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While the presence of antibiotic-resistant superbugs remains a global concern, researchers at McMaster University in Hamilton, Ontario, Canada, may have discovered a pivotal breakthrough to neutralizing the threat — a self-cleaning transparent plastic wrap that repels all bacteria, as reported by Vet Candy.

The chemically-enhanced plastic is cheap to produce, durable and flexible enough to be shrink-wrapped onto high-touch surfaces such as door handles and railings. Combining cutting-edge chemistry with nano-scale engineering, the wrap contains microscopic wrinkles that deflect liquid and bacteria upon contact. 

Capable of diffusing the spread of C. diff, MRSA, Salmonella, E. coli and other high-risk illnesses, engineers/developers Leyla Soleymani and Tohid Didar believe the invention can make a significant difference across sectors such as hospitality, healthcare food packaging and more. The McMaster’s Institute for Infectious Disease Research collaborated with the Canadian Centre for Electron Microscopy to develop the concept.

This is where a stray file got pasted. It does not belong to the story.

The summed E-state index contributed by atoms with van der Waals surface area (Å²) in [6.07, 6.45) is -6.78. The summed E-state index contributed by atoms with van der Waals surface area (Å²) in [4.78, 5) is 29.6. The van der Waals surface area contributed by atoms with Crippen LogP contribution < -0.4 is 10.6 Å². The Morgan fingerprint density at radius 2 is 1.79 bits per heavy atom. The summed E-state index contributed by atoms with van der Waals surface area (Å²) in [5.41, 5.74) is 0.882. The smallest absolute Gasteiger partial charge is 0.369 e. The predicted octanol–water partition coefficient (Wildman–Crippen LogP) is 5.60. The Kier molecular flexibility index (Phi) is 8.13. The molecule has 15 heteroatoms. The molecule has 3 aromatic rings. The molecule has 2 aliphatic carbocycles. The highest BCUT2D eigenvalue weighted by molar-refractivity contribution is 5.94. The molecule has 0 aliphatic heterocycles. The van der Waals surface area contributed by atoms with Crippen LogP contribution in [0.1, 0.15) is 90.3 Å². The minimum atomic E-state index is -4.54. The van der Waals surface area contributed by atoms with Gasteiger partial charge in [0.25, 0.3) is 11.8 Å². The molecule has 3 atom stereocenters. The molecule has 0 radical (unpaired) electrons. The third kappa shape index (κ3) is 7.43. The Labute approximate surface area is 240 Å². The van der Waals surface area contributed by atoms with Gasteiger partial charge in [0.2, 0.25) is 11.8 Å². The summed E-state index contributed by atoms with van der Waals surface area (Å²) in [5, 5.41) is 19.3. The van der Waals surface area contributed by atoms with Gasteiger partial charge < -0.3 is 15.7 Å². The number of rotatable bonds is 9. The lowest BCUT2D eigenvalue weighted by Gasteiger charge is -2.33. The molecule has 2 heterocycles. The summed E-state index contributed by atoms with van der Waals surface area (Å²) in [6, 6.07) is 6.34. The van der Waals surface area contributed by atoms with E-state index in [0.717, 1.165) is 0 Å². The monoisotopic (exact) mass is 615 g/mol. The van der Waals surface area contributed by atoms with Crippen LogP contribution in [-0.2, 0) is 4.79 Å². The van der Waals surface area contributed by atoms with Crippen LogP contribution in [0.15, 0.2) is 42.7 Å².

“We can see this technology being used in all kinds of institutional and domestic settings,” says Didar. “As the world confronts the crisis of ani-microbial resistance, we hope it will become an important part of the anti-bacterial toolbox.”

The plastic has already been successfully tested against MRSA and Pseudomonas, with the anti-transfer capabilities also being verified via electron microscopic imaging. Up next for the researchers is introducing the wrap into the marketplace, hoping to partner with commercial entities that will best utilize the technology.  

McMaster University isn’t the only educational establishment developing self-cleaning technology. Researchers at Penn State University recently a designed molecularly-grafted toilet coating that repels bacteria and sludge. Read more on the water-saving application here.